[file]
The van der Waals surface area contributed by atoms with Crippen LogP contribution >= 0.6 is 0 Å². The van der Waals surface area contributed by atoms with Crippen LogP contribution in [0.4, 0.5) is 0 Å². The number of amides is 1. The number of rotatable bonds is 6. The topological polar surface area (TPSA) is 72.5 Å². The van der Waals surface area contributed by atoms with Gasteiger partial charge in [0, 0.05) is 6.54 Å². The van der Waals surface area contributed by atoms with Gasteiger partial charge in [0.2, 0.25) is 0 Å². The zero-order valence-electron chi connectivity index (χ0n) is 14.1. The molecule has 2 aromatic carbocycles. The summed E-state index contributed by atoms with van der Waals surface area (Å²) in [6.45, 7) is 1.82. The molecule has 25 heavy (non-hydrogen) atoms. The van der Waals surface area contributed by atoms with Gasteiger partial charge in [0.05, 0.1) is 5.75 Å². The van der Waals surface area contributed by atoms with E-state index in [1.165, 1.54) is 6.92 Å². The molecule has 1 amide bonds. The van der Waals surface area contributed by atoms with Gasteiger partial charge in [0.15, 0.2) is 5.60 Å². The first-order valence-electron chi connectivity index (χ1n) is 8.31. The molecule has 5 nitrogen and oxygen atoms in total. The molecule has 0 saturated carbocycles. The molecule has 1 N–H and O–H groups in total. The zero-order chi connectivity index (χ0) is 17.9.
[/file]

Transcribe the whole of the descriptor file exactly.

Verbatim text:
The van der Waals surface area contributed by atoms with Crippen LogP contribution >= 0.6 is 0 Å². The van der Waals surface area contributed by atoms with Crippen LogP contribution in [0.4, 0.5) is 0 Å². The number of amides is 1. The number of rotatable bonds is 6. The topological polar surface area (TPSA) is 72.5 Å². The van der Waals surface area contributed by atoms with Gasteiger partial charge in [0, 0.05) is 6.54 Å². The van der Waals surface area contributed by atoms with Gasteiger partial charge in [0.2, 0.25) is 0 Å². The zero-order valence-electron chi connectivity index (χ0n) is 14.1. The molecule has 2 aromatic carbocycles. The summed E-state index contributed by atoms with van der Waals surface area (Å²) in [6.45, 7) is 1.82. The molecule has 25 heavy (non-hydrogen) atoms. The van der Waals surface area contributed by atoms with Gasteiger partial charge in [0.05, 0.1) is 5.75 Å². The van der Waals surface area contributed by atoms with E-state index in [1.165, 1.54) is 6.92 Å². The molecule has 1 amide bonds. The van der Waals surface area contributed by atoms with Gasteiger partial charge in [0.15, 0.2) is 5.60 Å². The first-order valence-electron chi connectivity index (χ1n) is 8.31. The molecule has 5 nitrogen and oxygen atoms in total. The molecule has 0 saturated carbocycles. The molecule has 1 N–H and O–H groups in total. The zero-order chi connectivity index (χ0) is 17.9.